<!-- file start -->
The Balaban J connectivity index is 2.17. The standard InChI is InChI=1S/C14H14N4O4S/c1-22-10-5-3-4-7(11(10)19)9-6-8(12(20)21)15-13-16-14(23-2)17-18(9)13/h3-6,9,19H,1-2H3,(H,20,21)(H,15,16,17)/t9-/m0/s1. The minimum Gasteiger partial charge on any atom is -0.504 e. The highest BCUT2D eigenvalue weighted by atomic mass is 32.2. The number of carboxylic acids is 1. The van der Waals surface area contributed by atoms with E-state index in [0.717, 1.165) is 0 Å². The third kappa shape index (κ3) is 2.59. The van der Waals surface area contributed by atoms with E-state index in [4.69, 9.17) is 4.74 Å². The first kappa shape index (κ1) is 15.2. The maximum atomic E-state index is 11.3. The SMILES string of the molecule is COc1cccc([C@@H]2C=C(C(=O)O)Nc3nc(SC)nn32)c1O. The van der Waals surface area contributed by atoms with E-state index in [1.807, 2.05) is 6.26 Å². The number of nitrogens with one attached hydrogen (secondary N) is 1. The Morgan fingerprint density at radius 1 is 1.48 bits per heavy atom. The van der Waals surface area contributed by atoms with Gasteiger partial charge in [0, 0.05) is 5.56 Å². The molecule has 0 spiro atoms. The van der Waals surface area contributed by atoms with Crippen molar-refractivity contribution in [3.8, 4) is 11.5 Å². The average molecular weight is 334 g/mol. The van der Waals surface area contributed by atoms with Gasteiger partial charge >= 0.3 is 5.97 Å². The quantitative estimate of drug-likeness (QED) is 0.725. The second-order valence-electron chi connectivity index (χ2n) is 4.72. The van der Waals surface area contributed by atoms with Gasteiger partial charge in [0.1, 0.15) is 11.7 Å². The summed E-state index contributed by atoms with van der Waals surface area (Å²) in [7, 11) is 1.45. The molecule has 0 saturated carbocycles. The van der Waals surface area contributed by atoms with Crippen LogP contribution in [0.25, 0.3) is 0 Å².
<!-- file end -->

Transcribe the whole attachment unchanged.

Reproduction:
The Balaban J connectivity index is 2.17. The standard InChI is InChI=1S/C14H14N4O4S/c1-22-10-5-3-4-7(11(10)19)9-6-8(12(20)21)15-13-16-14(23-2)17-18(9)13/h3-6,9,19H,1-2H3,(H,20,21)(H,15,16,17)/t9-/m0/s1. The minimum Gasteiger partial charge on any atom is -0.504 e. The highest BCUT2D eigenvalue weighted by atomic mass is 32.2. The number of carboxylic acids is 1. The van der Waals surface area contributed by atoms with E-state index in [0.717, 1.165) is 0 Å². The third kappa shape index (κ3) is 2.59. The van der Waals surface area contributed by atoms with E-state index in [4.69, 9.17) is 4.74 Å². The first kappa shape index (κ1) is 15.2. The maximum atomic E-state index is 11.3. The SMILES string of the molecule is COc1cccc([C@@H]2C=C(C(=O)O)Nc3nc(SC)nn32)c1O. The van der Waals surface area contributed by atoms with E-state index in [1.807, 2.05) is 6.26 Å². The number of nitrogens with one attached hydrogen (secondary N) is 1. The Morgan fingerprint density at radius 1 is 1.48 bits per heavy atom. The van der Waals surface area contributed by atoms with Gasteiger partial charge in [0, 0.05) is 5.56 Å². The molecule has 0 spiro atoms. The van der Waals surface area contributed by atoms with Crippen molar-refractivity contribution in [3.8, 4) is 11.5 Å². The average molecular weight is 334 g/mol. The van der Waals surface area contributed by atoms with Gasteiger partial charge >= 0.3 is 5.97 Å². The quantitative estimate of drug-likeness (QED) is 0.725. The second-order valence-electron chi connectivity index (χ2n) is 4.72. The van der Waals surface area contributed by atoms with Gasteiger partial charge in [0.1, 0.15) is 11.7 Å². The summed E-state index contributed by atoms with van der Waals surface area (Å²) in [7, 11) is 1.45. The molecule has 0 saturated carbocycles. The van der Waals surface area contributed by atoms with Crippen LogP contribution in [0.25, 0.3) is 0 Å².